Man of Clay

by Darrell

We are all familiar with the old legend in which God forms the first man out of clay and breathes life into him through his nostrils. His name was “Adam”, from the Hebrew ‘Adamah’, meaning “of the earth”. Most of us have become familiar with this legend through reading the first chapters of the Old Testament. Though the text is Jewish, we know it by its Greek name: “Genesis” or “the beginning”.

Though we all know that this is an ancient tale, few of us realize how prevalent this belief actually was in the ancient world. While Hebrew scribes were writing their ‘man from clay’ legend in Israel, there was a similar legend being taught in nearby Sumeria (modern day Iraq). The Sumerians believed that mankind was created to ‘do work’ for the gods (an admittedly different belief than that of the Jews, who believed we were created to live blissfully in Eden). However, the Sumerian myth also states that the gods created man by mixing “blood and clay”. Of course, this “blood” is the “blood” of the gods, and serves the same function as the “breath of God” in the Hebrew legend, which is to animate the lifeless clay and give it life. When the population of mankind gets too large in the Sumerian version, a god named ‘Enlil’ asks the Elder Gods to send a flood to rid the earth of mankind. A man then builds an enormous ark and survives the flood, to later become the father of a new ‘cleansed’ mankind. If this sounds familiar, it is because this story not only appears later in the Old Testament as the story of Noah, it also appears in the Babylonian “Epic of Gilgamesh”, where his name is “Utnapishtim”, in Greek lore as a man named “Deucalion”, and in Hindu stories as a man named “Manu”.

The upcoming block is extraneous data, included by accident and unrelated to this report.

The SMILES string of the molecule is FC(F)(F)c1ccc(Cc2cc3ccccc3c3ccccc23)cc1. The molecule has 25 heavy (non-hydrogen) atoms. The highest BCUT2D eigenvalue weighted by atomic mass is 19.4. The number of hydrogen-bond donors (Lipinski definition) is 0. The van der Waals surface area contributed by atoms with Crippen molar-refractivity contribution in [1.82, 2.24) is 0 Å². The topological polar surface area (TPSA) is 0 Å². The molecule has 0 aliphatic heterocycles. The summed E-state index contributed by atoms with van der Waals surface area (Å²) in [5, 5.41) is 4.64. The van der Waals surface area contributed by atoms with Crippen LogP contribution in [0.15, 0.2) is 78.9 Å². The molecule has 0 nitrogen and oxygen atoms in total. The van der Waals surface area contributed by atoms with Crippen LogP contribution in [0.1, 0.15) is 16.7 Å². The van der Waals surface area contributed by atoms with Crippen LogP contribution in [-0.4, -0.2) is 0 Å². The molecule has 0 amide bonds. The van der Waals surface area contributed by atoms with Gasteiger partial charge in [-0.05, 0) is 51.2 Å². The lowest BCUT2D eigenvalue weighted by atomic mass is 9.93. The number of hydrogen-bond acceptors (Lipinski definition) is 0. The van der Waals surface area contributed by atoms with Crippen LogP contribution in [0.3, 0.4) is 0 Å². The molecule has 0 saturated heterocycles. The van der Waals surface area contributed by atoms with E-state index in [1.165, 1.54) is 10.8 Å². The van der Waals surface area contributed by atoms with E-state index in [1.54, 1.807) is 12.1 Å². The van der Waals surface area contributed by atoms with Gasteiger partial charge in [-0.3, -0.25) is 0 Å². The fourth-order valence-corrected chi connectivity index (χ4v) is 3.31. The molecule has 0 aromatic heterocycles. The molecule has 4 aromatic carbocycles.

In a seperate Sumerian myth, Ninhursag, the great Birth goddess created a beautiful garden called “Edinu” (later called “Eden” by the Jews). A god named Enki was put in charge of the animals of Edinu and told not to eat any of the plants. Enki ate the plants and this enraged Ninhursag. As punishment, she caused him to feel great pain in his rib. The Sumerian word for “rib” was “ti”, a word that also meant “life”. The other gods begged Ninhursag to cure Enki. She agreed and created a goddess from his rib to be his companion. The goddess was named “Ninti”, meaning “goddess of life” or “goddess of the rib”. This myth appears later in Hebrew lore, in which a woman named “Havah” or “Eve” (which means “life”) is created from the rib of “Adam”, the man “made from earth”. The name “Eve” can also mean “the beginning”, as in “the beginning of life”, becuase Adam and Eve are said to be responsible for the birth of mankind. It is important to note that the “Ninti” story predates the “Eve” story by thousands of years, proving that this myth was prevalent and well accepted by much of the ancient world.

The Sumerian myths seem to be much older than the Hebrew legend. In fact, the Sumerian myths seem to predate Judaism by thousands of years, and appears to be relatively as old as the nearby civilization of Ancient Egypt. In one Egyptian myth, Khnum, the ram-headed creator god crafts all men and women out of clay on a giant potter’s wheel. The ‘man from clay’ story can even be found as far as China, where the goddess of fertility and creation, Nu Gua, forms mankind out of wet clay from the bank of the Yellow River.